Original Forbes page text
This was a quick experimental prototype I put together based on an elegantly simple design by Doug Forbes, which uses common vacuum tubes. (Since Mr. Forbes's original site is no longer available I have taken the liberty of reproducing his schematic and text above.)
In its simplest form a theremin works by mixing two high-frequency oscillators, one fixed and one tuned by the capacitance of the player's body, and extracting the audio-frequency difference between the two signals. Typically a second capacitively tuned oscillator is used to control the amplitude of the audio output.
I had the requisite 12AU7 tubes and most of the other components already on hand, but had some difficulty finding information about the coils shown in the schematic. The solution is best summarized by this Usenet post from 2001:
I've been working on an experimental model of this same circuit, and I was unable to find a value for the coil in question. I believe it's available from Antique Electronic Supply as part no. P-C70-OSC, rather than PC-70-OS as listed in the accompanying text, but didn't want to blow $7x3 to find out otherwise. So I read through the archive of the Levnet theremin enthusiast's mailing list and found this message pertaining to the Forbes theremin schematic:
Here's an edited (and unapproved) repost, since korrnet.org doesn't seem to be responding right now and I can't check the link:
David Ball writes, on Wed, 3 Dec 1997 19:52:01:
"...Take a plastic film can--this will become your coil form. Use number 30 enamelled magnet wire (it winds very easily) and wind, in a single layer with the turns of wire laying neatly side by side, 66 turns of wire. Pull out some wire from the end of the winding (about five or six inches is fine), then with this "center tap" pulled out, continue winding an additional 33 turns of wire. Secure the ends of the coil, and the center taps, with silicon caulk.
"The smaller coil (between the center tap and the end of the 33 turns) will substitute for the coil in Doug's oscillator between the cathode and ground, while the larger coil (the 66 turns between the beginning of the coil and the center tap) will go between the grid and the cathode. The rest of the design remains as-is, although the values of the variable capacitors can be changed to vary the oscillator frequency.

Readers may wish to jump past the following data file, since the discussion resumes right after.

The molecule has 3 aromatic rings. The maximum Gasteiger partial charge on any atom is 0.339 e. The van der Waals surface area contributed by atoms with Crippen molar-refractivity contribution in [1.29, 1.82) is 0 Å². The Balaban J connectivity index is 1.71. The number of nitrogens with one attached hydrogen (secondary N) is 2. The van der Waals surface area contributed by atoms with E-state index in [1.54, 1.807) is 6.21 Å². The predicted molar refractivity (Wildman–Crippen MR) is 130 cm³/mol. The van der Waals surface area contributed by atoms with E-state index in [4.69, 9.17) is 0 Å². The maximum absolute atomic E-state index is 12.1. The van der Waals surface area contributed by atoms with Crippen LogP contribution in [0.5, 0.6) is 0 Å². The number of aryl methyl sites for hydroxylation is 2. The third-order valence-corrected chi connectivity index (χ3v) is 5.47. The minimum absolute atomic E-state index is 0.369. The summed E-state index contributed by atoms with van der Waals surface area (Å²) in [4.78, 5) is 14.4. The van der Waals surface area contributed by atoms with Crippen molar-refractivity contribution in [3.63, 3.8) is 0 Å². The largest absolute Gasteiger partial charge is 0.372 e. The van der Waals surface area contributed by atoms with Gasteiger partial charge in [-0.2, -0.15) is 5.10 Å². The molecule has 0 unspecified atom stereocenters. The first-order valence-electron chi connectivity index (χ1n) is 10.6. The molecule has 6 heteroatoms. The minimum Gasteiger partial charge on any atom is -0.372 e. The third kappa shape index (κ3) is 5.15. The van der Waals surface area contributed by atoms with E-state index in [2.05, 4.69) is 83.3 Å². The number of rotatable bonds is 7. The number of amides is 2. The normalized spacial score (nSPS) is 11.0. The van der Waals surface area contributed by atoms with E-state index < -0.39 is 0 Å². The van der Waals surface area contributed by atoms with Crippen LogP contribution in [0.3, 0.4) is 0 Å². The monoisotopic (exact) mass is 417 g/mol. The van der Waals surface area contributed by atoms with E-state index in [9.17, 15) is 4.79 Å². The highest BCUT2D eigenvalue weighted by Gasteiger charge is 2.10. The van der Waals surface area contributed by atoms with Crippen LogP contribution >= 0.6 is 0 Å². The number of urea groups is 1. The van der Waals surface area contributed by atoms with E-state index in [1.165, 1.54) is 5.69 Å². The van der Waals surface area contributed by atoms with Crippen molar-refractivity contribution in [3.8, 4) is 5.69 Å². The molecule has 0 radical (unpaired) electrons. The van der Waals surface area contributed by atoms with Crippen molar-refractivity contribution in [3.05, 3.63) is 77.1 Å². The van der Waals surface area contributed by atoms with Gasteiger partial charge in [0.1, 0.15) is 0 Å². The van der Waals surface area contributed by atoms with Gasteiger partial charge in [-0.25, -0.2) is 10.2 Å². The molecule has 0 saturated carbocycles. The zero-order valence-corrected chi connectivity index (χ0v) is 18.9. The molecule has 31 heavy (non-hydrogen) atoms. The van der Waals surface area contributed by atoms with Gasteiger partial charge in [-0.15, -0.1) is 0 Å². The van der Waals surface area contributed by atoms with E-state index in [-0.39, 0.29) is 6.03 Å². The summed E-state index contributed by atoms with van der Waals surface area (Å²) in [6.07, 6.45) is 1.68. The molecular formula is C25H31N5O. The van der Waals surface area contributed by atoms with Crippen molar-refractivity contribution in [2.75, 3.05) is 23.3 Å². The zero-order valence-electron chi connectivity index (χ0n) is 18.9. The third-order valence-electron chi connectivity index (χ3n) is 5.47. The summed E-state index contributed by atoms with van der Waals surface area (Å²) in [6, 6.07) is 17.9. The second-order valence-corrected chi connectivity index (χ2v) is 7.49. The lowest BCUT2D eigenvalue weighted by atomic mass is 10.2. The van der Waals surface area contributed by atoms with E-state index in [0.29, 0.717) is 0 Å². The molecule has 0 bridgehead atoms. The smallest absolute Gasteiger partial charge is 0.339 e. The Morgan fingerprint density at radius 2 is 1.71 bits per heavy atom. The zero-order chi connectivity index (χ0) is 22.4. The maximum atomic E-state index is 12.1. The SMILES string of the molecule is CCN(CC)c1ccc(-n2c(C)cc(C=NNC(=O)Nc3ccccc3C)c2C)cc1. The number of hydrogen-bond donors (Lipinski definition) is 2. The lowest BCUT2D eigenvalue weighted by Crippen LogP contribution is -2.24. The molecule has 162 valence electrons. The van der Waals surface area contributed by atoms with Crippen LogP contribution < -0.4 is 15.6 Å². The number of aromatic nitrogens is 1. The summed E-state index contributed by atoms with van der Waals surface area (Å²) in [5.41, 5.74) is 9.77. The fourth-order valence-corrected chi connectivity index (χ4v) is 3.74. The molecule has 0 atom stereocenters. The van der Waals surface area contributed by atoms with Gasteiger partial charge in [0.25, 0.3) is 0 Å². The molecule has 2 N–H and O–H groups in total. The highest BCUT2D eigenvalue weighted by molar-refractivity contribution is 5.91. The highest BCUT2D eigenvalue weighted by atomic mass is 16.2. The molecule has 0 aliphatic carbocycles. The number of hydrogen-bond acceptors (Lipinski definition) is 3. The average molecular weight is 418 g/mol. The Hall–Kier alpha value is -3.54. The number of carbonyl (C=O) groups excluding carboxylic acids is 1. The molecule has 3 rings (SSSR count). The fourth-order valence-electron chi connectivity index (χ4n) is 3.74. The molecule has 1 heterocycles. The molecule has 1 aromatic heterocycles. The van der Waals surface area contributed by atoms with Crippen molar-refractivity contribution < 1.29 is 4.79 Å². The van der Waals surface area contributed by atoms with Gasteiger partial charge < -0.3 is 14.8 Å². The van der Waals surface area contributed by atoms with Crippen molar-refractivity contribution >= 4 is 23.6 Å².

"To mount the coils, take the film can cap, and screw it to a piece of wood, the chassis, or whatever. The coil will now just "clip" in place. I've gotten to where I find winding coils to be very fun, and the home made type can easily sub for the hard-to-find coils shown on lots of the old plans."
I didn't find winding these film can coils to be so fun (it takes me about 30 min. per coil), but the cost is negligible. Rather than use epoxy I secure the ends by looping them through holes pierced in the can. It was mentioned on the list that the 33/66 center tap was not the norm for a Hartley oscillator, but however inscrutable the design choice the coils work well; the circuit oscillates like crazy, even when I sub cheap 12AX7 or 12AT7 tubes for the 12AU7s and drop the B+ voltage down to 90V or so.
I later found Michael Rogers's comprehensive site, detailing the construction of his complete Forbes theremin. According to the information presented therein the coil is indeed Antique Electronic Supply part no. P-C70-OSC, a 455KHz air-core IF transformer, similar to Miller part no. 70-OSC. Only the center-tapped side of the transformer is used for the theremin, with an inductance of 114-240uH between the outer terminals. Please see Mr. Rogers's site for more information than you can shake a stick at.
For the chassis I reused a tube-based differential servo motor driver from an old analog X-Y plotter, with the driver circuitry removed and the power supply left intact. Only the pitch section of the Theremin was completed. The circuit could be made to work but tuning was extremely difficult, presumably due to the many sensitive parts being in close proximity. There was also a strange beat frequency superimposed on the basic theremin function, which I suspect was the result of 60Hz line frequency leaking from the aged power supply. Despite these difficulties the instrument could be "played", and served to arouse the ire of my housemate at the time, so I consider it a heavily qualified success.
Version 2 is in the works, with little progress made as of yet. My intent is to start from scratch, building each section of the circuit as a physically separate module. The modules will then be tested individually and as a whole in different physical configurations. It is hoped that this flexible arrangement will allow me to find the best layout to minimize interference. To this end I have constructed a bench tube power supply, which is shown below.
The power supply provides 300VDC and 6.3VAC. The 18V panel meter on top has been modified and can be multiplied by 20 to monitor the plate voltage. The 12AU7 tubes used in the theremin have a center-tapped 12.6V filament, which can run on 6.3V at twice the current. The case is made from the top halves of two classic Seagate ST-225 hard drives, incorporating the bottom grill from a Wang serial terminal and panel components from a Lambda power supply. In sympathy with other sentimental fools, I should mention that none of this once-excellent equipment worked. May all such noble technological detritus find new life.
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